Bald Eagle #19-1068

Admission Date: 
May 23, 2019
Location of Rescue: 
Giles County, Virginia
Cause of Admission / Condition: 
Suspect pentobarbital ingestion
Died May 28, 2019
Patient Status: 
Patient Archive

On May 23, the Wildlife Center admitted a Bald Eagle from Giles County, Virginia. The bird was found down in a landfill by an animal control officer and was taken to Virginia Tech. The ACO and clinicians at Virginia Tech suspected that the bird ingested a toxin at the landfill; they were able to stabilize the bird before sending it to the Center later that afternoon.

Dr. Karra, the Center’s veterinary intern, examined the gravely ill eagle when it arrived. The bird was laying down in the carrier and appeared nearly comatose. Dr. Karra placed the eagle in an oxygen chamber immediately; about 10 minutes later she placed an oxygen mask on the bird for a very brief physical exam and placement of an IV catheter in the eagle’s right leg. Blood was taken for in-house diagnostics; the eagle’s lead level was low, and the emergency panel was within normal limits. The eagle was in excellent body condition.

Based on the initial findings, bird’s presentation and location of rescue, the Wildlife Center team suspect that the eagle ingested a barbiturate – a chemical used to euthanize animals. The veterinarians can’t be sure without additional diagnostic testing, but the team has seen this acute poisoning in eagles before.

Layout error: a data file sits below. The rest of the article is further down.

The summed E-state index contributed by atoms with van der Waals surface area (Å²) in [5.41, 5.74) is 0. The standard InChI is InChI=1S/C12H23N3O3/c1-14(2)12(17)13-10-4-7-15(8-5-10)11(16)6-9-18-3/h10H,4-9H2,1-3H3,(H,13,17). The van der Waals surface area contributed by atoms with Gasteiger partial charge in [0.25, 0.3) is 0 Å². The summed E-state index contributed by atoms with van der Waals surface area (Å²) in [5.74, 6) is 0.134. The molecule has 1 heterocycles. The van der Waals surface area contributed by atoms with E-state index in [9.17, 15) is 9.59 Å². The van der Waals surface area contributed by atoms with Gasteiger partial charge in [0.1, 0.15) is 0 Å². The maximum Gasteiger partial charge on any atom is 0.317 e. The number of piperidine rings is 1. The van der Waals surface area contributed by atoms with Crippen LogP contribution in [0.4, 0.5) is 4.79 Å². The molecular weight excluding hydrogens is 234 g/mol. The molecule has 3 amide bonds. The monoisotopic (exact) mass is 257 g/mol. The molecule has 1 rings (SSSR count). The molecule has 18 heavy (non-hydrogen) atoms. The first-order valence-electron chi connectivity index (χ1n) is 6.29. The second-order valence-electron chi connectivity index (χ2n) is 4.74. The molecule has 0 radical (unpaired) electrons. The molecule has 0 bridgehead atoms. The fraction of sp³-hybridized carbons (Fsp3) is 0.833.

During the brief examination, the eagle regurgitated a brown liquid several times. Dr. Karra administered intravenous fluids and medication to neutralize the effects of the suspected ingested poison. A sedative was given as well to keep the bird sedate while it received intensive care. Dr. Karra connected an EKG to the eagle to monitor its heart rate overnight. There is no treatment for a pentobarbital overdose – the only option is to treat each symptom as it comes, and to provide critical supportive care to the animal as the drug withdrawals from its system.

Dr. Karra monitored the eagle late into the evening. On the morning of May 24, the eagle’s heart rate was notably decreased, so Dr. Karra provided a dose of atropine. By the end of the day, the eagle was alert and its respiratory level was within normal limits.

Despite the extremely grave prognosis for the bird – given that it arrived nearly deceased – the bird survived the weekend, and made improvements each day. By Saturday evening, the eagle no longer needed oxygen support; by Sunday afternoon, the eagle was stable enough for radiographs and the rest of its physical exam. The eagle is increasingly feisty, much to the relief of all the Center staff. Prognosis is still guarded; the eagle is currently being treated for aspiration pneumonia after it inhaled some of the fluid that it regurgitated. 

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May 30, 2019

Many Hospital Cam viewers were able to see the treatment of Bald Eagle #19-1068 on May 28. The team monitored the bird and provided medications, but the eagle was having an increasingly difficult time breathing. The eagle was placed in an oxygen chamber and its respiration returned to normal; however, an hour later, the bird passed away.

The Center is sending the eagle’s body for further diagnostic testing to see if the type of poisoning can be confirmed.